• How often does my child need to attend?

    We take bookings by the term so there is continuity among the group for that period. This adds to a feeling of security for the children and helps them build relationships with one another. You may book your child to attend more than once a week (for the entire term). This, however, may change if waitlists become too long.

  • Full Immersion Programme (Vision) – FAQs



    A democratic school is a place of connections. Here are a few examples that illustrate the extent to which relationships underpin its very culture.

    Play and conversation are everywhere. Many students play the day away together and this is recognised as a fundamental part of children’s growth and development. They practice social skills and leadership skills, while practicing the physical and mental skills involved in the activity itself – and it’s all done in that state of “flow” where learning happens best. And when you consider the genuine and important conversation between people of all ages and the teachers with “free” time to talk through social concerns and events, it’s easy to see how many opportunities there are for social skills to develop.

    When it comes to the serious work children choose to partake in, there is often (but not always) collaboration and shared creativity in evidence. This collaboration often extends outside the school community as students develop learning networks, taking advantage of the global reach of social media, and learning to market themselves and their ideas. Many times the work itself has a social impact; it makes a real difference to real people; and being part of a democratic community encourages students to find their voice, work assertively and understand the processes that lead to consensus.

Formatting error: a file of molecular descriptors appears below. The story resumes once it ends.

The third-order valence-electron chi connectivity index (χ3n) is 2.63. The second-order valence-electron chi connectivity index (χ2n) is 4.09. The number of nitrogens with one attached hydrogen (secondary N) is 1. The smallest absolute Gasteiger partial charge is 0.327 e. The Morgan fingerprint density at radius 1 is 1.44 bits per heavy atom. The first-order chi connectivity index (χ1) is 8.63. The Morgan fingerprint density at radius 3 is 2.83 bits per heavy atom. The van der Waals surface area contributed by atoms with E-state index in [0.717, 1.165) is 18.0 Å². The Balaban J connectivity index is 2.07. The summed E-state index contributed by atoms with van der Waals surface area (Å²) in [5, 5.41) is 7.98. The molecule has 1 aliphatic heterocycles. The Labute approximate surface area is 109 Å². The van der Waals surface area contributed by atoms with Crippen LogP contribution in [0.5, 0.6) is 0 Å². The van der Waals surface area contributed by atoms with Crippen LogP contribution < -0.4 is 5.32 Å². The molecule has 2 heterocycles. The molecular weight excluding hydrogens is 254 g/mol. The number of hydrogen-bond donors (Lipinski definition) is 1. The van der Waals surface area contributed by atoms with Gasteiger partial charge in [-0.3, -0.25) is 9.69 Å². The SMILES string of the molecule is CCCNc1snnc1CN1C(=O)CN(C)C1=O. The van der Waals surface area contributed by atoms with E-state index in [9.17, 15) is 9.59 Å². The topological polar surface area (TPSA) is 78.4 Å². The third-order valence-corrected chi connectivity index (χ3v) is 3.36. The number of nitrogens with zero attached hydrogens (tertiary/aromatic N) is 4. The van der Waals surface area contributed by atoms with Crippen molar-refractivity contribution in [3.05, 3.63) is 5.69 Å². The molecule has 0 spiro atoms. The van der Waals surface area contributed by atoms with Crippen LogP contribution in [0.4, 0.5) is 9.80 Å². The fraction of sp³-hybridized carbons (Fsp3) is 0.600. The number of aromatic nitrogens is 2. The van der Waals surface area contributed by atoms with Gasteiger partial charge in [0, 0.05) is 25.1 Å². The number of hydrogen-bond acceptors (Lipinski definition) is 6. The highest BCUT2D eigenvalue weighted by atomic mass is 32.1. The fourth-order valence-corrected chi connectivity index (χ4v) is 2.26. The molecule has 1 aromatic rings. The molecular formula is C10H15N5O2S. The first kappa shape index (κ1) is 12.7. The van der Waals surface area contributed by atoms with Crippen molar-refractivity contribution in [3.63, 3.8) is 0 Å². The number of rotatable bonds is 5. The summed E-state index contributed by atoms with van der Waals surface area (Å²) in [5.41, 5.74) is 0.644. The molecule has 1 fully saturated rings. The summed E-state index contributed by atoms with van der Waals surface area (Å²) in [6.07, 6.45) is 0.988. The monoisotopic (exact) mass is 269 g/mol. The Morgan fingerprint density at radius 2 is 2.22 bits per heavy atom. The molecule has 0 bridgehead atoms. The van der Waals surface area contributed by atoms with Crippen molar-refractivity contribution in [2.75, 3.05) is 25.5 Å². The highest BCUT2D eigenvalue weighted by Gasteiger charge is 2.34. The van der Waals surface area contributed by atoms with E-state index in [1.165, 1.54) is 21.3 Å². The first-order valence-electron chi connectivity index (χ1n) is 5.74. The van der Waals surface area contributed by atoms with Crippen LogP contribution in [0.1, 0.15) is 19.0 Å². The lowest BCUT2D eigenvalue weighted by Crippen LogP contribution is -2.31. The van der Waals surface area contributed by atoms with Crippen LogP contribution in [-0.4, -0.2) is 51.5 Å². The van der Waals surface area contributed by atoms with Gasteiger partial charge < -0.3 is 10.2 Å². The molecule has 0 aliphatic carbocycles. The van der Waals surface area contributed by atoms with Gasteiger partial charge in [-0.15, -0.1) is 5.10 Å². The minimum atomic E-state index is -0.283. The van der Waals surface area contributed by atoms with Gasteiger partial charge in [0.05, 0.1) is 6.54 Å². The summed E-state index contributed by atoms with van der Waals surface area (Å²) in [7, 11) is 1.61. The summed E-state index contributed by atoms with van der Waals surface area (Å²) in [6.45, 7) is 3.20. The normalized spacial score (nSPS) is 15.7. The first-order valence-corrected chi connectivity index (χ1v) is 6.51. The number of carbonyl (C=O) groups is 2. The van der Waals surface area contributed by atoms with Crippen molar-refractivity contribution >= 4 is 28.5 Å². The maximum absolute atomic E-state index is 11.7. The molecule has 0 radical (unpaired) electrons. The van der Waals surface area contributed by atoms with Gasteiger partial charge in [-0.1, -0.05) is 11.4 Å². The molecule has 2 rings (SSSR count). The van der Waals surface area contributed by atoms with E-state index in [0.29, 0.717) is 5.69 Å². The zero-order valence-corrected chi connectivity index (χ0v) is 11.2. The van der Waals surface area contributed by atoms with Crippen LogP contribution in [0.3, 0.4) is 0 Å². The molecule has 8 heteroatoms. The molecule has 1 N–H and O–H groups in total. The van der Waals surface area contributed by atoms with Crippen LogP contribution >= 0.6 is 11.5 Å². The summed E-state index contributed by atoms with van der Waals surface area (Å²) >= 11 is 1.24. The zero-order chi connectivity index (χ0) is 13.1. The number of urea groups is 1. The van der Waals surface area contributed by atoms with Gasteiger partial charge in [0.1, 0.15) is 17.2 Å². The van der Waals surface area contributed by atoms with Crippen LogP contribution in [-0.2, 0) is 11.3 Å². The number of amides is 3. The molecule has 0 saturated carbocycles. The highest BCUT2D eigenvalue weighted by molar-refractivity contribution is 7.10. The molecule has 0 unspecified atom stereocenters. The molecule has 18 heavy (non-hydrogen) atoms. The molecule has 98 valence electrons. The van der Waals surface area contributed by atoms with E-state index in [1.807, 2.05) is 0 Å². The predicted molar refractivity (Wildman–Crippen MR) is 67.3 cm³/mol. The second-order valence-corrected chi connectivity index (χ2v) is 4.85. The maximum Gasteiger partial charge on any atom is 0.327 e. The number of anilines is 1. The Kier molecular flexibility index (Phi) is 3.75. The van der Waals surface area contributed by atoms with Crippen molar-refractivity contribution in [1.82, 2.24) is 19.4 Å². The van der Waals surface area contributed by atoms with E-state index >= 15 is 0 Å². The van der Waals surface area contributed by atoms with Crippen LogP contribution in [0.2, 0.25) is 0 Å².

Our students are both allowed to be children and allowed to be responsible.  They share a model of later life in a democratic society and everyone participates in it.  They all know the rules the group has developed and work and play within them.  

    They are responsive to what their mind and body wants – as each moment comes they work, play or relax, interact or seek privacy, lead or take instruction; and they respect that others have the same right to choose.  They practice listening with openness to what others have to say, with the knowledge that everyone has something worthwhile to share. They practice measuring their choices on a scale of love, caring, or respect.  They ask: Is this good for me, good for others, and good for the world?